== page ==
The following was written by Chuck Winn, a Vietnam Veteran who completed a 32 year Army career advancing from private to colonel. Winn is active in over a dozen military and veterans organizations.
It took severely disabled combat-wounded Congresswoman Tammy Duckworth, D-Ill., to shine a light on an outrageously flawed veterans affairs system. Duckworth, who lost both legs as a combat aviator commanding a mobilized National Guard unit in Iraq, ripped apart the testimony of a peacetime veteran who had twisted his ankle during his brief period of active duty and was able to collect a 30 percent disability from the Veterans Administration. Unfortunately, that individual is merely one of the hundreds of thousands who cause our combat wounded and operationally injured veterans excessive wait times for the care and compensation they earned.
Duckworth exposed a mammoth systemic problem caused by decades of bad policy and legislation. From the 1970s through the 1990s, sweeping legislative changes extended full veteran status to millions despite absurdly brief periods of low-risk service. Even those who were kicked out for alcohol and drug abuse or other reasons of unsuitability, or those who never left the States, suddenly became full veterans. The vast majority wanted involuntary early discharges to avoid undesirable, hazardous or combat duty. Now they receive the same benefits as combat vets.
Fortunately, the 2007 bipartisan Dole-Shalala Wounded Warrior Commission initiated changes to the VA medical treatment priorities. However, far too many features of the disability system epitomize the politically correct doctrine of equality, regardless of degree of sacrifice. Even today, insufficient distinction is made between duty-related injuries and disabilities coincidental to service. Substandard performers with general discharges are given parity with honorably discharged veterans. Some peacetime veterans with non-duty-related but “service connected” disabilities even receive treatment priority over combat veterans with lower ratings. Someone discharged for alcohol abuse who never served in a combat zone can still be awarded a disability for a sporting injury and receive a high treatment priority. Numerous investigations by the Government Accounting Office revealed that hundreds of thousands of veterans receive disability compensation for conditions neither caused nor aggravated by military service. These include off-duty sports and auto accidents, arthritis, inherited illnesses and ailments aggravated by years of poor health habits and risky behavior.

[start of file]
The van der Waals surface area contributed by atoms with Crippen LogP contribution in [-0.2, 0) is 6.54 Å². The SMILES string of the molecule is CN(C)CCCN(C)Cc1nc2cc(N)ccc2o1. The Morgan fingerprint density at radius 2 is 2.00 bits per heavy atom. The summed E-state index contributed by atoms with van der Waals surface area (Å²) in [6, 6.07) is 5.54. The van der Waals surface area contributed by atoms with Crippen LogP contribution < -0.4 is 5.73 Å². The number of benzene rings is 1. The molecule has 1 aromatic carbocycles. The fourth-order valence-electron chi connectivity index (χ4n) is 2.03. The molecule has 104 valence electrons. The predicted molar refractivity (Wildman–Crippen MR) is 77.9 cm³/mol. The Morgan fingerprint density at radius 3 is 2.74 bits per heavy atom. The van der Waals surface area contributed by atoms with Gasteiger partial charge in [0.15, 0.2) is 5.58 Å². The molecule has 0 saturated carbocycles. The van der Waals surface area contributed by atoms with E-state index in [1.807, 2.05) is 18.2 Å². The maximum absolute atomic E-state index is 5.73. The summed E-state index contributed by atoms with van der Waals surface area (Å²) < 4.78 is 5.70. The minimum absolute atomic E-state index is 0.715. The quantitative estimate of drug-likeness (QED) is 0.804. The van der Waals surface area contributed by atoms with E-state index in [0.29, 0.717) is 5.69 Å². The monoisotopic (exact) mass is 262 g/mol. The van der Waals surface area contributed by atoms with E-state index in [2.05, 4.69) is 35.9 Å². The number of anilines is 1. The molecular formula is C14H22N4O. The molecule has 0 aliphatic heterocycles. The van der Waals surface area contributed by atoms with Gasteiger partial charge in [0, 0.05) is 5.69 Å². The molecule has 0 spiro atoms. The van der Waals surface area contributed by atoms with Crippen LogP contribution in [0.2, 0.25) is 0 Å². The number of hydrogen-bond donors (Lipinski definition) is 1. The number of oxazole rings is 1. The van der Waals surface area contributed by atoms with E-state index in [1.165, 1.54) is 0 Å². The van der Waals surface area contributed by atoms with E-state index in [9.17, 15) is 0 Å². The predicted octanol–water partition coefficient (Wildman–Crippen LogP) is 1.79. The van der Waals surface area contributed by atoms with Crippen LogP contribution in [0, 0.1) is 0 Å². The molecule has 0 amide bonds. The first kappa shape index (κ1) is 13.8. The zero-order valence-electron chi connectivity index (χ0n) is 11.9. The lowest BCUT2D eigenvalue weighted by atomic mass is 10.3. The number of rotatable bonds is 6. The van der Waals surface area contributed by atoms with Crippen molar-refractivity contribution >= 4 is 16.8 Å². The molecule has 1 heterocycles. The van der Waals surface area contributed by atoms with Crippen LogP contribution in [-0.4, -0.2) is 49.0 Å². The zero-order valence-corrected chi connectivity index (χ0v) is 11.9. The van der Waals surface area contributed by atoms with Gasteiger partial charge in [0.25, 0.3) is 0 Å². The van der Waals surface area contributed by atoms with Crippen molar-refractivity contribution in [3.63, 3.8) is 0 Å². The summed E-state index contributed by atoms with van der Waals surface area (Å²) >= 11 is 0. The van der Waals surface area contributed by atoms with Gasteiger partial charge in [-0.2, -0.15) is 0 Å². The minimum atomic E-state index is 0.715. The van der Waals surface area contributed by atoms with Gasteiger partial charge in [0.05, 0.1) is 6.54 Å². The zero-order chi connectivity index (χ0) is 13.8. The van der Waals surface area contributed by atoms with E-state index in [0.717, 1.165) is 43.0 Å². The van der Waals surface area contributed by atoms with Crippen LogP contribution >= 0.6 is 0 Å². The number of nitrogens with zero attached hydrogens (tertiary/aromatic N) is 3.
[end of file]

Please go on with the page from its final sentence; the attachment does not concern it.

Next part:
Continued wasteful spending on archaic VA programs is not the answer, however. Our veteran population is no longer large enough to support this infrastructure. The VA medical system was established to care for mass casualties from our World War II force of over 16 million. That would be like a force of 25 million with today’s population. The VA was never intended to provide lifetime health care to all who ever served. For the past 60 years, the average strength of the armed forces has been around 2 million, with the exception of brief expansions to over 3 million during the Korean War and the later years of Vietnam. It is, therefore, mathematically impossible to sustain the current veteran population, and as older veterans pass from the scene, it will continue to diminish.
Yes, we need a VA, but it must be totally overhauled into the equivalent of a Blue Cross for Veterans, and it must be a partner with the Defense Department for medical research and development. Reimbursing private hospitals for veteran care is also a cost-effective solution for overcrowding. Veterans disabled from combat and other duty-related injuries and illnesses deserve a gold standard of medical care and generous compensation. Socialistic programs for marginal entitlement grabbers for the sake of patient loads to justify budgets threaten our economic stability. They also demoralize our brave men and women who have given their all as true warriors.
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